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Mallincam and Remote Control

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#1 Devon

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Posted 25 December 2012 - 11:05 AM

I am finding that 'remote control' is becoming more of a 'necessity' as my age advances (mid 60's)... when the temp drops much below freezing, my warm clothes, heated vest, earflap cap, etc. just doesn't cut it. The Mallincam Xtreme is a HUGE help in this situation.
I have a 12'x16' roll-off roof observatory, with a 12'x16' attached workshop. There are two computers at the 'scope... one to control the telescope, and the other for Mallincam control using Stephan Lalonde's MallinCam Extreme Control. There is a composite video cable running to a 9" LCD monitor on my desk in the workshop, and I run the two scope computers through my network on my workshop computer using TightVNC. I can view and capture images while sitting next to a heater. The scope and stuff is 20 or so feet away, and I can see it through a clear plastic curtain over the doorway. In theory, I could run the setup from inside my house 150 feel away.
The setup is a bit slow and clunky (OLD computers), but it works. The Mallincam makes the difference. I would like to hear of other inexpensive 'remote control' setups, and find ways to improve mine with the Mallincam.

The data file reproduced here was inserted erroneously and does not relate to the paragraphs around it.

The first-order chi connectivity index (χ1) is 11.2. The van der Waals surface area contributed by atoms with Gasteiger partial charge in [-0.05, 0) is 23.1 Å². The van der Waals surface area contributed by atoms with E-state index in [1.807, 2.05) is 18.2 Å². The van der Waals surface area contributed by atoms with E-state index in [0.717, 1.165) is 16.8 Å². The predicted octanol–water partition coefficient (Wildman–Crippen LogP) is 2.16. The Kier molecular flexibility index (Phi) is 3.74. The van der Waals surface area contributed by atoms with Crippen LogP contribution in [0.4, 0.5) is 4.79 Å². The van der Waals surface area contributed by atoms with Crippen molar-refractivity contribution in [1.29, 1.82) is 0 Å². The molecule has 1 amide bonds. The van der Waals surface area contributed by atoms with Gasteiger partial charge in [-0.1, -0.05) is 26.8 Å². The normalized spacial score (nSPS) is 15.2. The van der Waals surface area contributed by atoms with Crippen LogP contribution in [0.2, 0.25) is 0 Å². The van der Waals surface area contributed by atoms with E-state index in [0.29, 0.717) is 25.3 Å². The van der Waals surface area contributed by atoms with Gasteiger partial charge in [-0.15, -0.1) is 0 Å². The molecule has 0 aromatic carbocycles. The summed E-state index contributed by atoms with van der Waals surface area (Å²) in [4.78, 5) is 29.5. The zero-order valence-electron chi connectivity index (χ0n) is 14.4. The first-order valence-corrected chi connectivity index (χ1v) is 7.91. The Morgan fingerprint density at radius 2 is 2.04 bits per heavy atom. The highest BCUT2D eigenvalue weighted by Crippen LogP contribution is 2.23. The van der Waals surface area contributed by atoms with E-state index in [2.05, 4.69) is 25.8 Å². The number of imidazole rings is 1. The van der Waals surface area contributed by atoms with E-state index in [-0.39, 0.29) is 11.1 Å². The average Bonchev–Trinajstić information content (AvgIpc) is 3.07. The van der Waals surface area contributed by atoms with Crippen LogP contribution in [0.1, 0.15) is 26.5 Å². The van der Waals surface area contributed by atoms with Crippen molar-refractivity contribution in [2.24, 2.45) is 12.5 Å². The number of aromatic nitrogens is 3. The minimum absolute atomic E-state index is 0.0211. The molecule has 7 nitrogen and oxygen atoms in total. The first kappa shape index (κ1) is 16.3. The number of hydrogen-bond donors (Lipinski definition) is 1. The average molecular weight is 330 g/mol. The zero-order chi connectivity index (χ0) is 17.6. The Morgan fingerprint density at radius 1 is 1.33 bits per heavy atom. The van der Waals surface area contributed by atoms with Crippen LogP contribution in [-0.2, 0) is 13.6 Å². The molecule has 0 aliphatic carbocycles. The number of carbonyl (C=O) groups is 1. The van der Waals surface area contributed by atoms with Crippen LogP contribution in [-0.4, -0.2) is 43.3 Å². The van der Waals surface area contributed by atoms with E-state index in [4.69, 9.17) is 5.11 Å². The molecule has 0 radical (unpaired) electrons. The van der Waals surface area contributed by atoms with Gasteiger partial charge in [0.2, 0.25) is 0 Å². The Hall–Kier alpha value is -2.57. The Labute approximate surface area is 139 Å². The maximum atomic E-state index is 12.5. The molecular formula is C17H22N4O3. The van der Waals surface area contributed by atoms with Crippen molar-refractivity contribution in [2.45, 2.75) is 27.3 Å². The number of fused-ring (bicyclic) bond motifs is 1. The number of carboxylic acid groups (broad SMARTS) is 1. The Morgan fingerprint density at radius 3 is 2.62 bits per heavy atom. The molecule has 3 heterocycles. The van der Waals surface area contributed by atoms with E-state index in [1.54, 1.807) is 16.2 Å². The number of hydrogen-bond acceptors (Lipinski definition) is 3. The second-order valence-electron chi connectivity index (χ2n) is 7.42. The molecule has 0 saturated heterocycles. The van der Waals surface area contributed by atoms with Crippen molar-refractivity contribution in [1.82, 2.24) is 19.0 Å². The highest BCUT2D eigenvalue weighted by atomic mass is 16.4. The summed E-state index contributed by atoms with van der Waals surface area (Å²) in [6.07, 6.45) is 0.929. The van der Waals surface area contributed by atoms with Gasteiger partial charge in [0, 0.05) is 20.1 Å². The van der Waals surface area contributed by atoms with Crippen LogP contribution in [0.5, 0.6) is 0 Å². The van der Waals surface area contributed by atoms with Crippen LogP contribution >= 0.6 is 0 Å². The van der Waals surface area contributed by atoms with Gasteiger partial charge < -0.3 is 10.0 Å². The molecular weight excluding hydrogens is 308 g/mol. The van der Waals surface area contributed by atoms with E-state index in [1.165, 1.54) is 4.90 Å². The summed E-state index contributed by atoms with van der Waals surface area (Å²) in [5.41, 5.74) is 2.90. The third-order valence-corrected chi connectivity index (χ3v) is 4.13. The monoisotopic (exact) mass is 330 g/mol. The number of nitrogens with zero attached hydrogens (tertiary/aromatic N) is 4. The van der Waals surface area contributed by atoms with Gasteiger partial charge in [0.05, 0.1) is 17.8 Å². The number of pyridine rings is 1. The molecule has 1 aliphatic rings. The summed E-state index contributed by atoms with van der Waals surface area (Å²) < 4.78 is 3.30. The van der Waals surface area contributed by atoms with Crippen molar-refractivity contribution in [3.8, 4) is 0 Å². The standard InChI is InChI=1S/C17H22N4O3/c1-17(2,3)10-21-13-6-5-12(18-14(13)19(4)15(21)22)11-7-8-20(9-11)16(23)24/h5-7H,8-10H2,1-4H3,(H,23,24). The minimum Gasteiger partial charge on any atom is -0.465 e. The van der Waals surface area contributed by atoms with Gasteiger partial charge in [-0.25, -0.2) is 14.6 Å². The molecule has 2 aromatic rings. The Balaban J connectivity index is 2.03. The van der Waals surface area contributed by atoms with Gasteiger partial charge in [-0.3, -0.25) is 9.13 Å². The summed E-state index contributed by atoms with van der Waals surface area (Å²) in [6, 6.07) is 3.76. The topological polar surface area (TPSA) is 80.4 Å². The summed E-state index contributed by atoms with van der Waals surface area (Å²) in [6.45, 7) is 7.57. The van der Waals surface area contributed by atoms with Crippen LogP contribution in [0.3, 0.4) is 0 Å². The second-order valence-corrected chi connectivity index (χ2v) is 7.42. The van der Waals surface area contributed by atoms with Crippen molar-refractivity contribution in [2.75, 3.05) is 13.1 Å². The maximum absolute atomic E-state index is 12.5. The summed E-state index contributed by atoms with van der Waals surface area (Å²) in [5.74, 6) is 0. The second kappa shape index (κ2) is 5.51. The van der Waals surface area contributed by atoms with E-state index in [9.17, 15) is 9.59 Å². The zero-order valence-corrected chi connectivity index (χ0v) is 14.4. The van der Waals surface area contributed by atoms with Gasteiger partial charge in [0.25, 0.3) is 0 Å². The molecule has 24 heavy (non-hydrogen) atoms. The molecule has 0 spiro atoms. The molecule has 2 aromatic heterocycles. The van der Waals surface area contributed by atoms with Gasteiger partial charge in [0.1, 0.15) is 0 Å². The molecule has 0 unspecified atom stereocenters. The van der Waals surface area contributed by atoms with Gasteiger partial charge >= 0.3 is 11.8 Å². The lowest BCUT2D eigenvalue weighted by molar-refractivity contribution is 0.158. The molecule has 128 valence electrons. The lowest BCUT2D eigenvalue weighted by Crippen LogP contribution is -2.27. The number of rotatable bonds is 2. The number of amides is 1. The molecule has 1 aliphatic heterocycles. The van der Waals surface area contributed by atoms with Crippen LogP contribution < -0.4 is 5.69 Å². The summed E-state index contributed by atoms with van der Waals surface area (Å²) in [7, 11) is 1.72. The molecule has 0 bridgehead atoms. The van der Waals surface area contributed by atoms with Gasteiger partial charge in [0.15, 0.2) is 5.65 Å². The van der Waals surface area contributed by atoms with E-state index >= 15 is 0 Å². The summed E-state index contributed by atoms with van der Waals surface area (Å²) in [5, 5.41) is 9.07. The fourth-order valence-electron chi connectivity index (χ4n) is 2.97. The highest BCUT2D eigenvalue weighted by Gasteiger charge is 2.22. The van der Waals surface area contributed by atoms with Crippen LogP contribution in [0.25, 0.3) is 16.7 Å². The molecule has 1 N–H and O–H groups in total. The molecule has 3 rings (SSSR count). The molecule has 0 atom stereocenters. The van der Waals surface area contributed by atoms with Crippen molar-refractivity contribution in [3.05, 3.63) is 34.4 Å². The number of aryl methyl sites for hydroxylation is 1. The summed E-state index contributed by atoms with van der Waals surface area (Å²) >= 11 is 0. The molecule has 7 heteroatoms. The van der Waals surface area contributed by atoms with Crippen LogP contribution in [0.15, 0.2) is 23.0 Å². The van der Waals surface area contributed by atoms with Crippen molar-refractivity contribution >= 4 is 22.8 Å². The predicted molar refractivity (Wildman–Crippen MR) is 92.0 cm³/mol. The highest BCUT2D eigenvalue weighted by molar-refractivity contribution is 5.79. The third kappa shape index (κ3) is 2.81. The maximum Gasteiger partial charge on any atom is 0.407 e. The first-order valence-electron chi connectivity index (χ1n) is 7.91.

I've only been using the Mallincam Xtreme for a short while, but I've managed to collect a few 'screen captures' that are not too bad... the guys at our astronomy club (AOAS) are impressed at what the Mallincam can do. If interested, the images are at:

http://devonsite.com/AstroPhotos.htm if interested.

Thanks, and have a GREAT holiday, everyone!

Devon

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#2 Dwight J

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Posted 25 December 2012 - 03:01 PM

Hi Devon: you could use the Mallincam remote wireless exposure controller. This enables you to control the exposure time and to start and stop exposures. To change camera settings though you will need to use the software or wired remote. Our club has purchased a long (50') cable to control the camera settings via computer. These are available from Zengineering and can be up to 100 ft. This would give you remote control over all camera functions.

#3 Devon

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Posted 25 December 2012 - 04:47 PM